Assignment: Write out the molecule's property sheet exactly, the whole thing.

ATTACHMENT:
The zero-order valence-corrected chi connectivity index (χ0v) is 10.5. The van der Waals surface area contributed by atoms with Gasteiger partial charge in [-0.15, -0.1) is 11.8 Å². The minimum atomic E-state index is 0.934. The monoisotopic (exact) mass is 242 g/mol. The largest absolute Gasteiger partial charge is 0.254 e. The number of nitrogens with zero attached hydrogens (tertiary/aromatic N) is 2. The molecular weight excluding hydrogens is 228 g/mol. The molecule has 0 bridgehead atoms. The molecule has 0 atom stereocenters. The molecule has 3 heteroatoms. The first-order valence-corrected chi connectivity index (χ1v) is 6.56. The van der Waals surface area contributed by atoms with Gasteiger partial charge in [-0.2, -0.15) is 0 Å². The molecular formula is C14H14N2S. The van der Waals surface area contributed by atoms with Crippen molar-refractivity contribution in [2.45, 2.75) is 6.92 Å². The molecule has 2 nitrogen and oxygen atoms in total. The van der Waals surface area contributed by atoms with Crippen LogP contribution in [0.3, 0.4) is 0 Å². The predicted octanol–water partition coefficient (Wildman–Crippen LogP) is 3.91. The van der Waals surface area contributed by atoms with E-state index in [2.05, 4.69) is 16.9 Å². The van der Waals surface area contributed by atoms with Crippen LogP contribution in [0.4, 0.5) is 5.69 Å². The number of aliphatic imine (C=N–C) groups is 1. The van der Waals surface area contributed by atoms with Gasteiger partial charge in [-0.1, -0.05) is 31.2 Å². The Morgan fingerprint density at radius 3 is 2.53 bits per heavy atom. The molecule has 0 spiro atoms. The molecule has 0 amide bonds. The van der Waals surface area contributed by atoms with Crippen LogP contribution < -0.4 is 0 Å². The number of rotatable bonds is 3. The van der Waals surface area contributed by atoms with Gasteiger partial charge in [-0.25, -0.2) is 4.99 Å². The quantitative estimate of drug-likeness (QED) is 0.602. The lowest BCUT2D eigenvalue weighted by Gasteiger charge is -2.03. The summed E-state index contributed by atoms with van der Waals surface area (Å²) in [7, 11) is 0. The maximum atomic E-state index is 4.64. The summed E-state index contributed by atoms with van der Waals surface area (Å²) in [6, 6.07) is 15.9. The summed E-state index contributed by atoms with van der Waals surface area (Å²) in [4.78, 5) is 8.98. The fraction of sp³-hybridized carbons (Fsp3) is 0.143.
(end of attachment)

The zero-order valence-corrected chi connectivity index (χ0v) is 10.5. The van der Waals surface area contributed by atoms with Gasteiger partial charge in [-0.15, -0.1) is 11.8 Å². The minimum atomic E-state index is 0.934. The monoisotopic (exact) mass is 242 g/mol. The largest absolute Gasteiger partial charge is 0.254 e. The number of nitrogens with zero attached hydrogens (tertiary/aromatic N) is 2. The molecular weight excluding hydrogens is 228 g/mol. The molecule has 0 bridgehead atoms. The molecule has 0 atom stereocenters. The molecule has 3 heteroatoms. The first-order valence-corrected chi connectivity index (χ1v) is 6.56. The van der Waals surface area contributed by atoms with Gasteiger partial charge in [-0.2, -0.15) is 0 Å². The molecular formula is C14H14N2S. The van der Waals surface area contributed by atoms with Crippen molar-refractivity contribution in [2.45, 2.75) is 6.92 Å². The molecule has 2 nitrogen and oxygen atoms in total. The van der Waals surface area contributed by atoms with Crippen LogP contribution in [0.3, 0.4) is 0 Å². The predicted octanol–water partition coefficient (Wildman–Crippen LogP) is 3.91. The van der Waals surface area contributed by atoms with E-state index in [2.05, 4.69) is 16.9 Å². The van der Waals surface area contributed by atoms with Crippen LogP contribution in [0.4, 0.5) is 5.69 Å². The number of aliphatic imine (C=N–C) groups is 1. The van der Waals surface area contributed by atoms with Gasteiger partial charge in [-0.1, -0.05) is 31.2 Å². The Morgan fingerprint density at radius 3 is 2.53 bits per heavy atom. The molecule has 0 spiro atoms. The molecule has 0 amide bonds. The van der Waals surface area contributed by atoms with Crippen LogP contribution < -0.4 is 0 Å². The number of rotatable bonds is 3. The van der Waals surface area contributed by atoms with Gasteiger partial charge in [-0.25, -0.2) is 4.99 Å². The quantitative estimate of drug-likeness (QED) is 0.602. The lowest BCUT2D eigenvalue weighted by Gasteiger charge is -2.03. The summed E-state index contributed by atoms with van der Waals surface area (Å²) in [7, 11) is 0. The maximum atomic E-state index is 4.64. The summed E-state index contributed by atoms with van der Waals surface area (Å²) in [6, 6.07) is 15.9. The summed E-state index contributed by atoms with van der Waals surface area (Å²) in [4.78, 5) is 8.98. The fraction of sp³-hybridized carbons (Fsp3) is 0.143.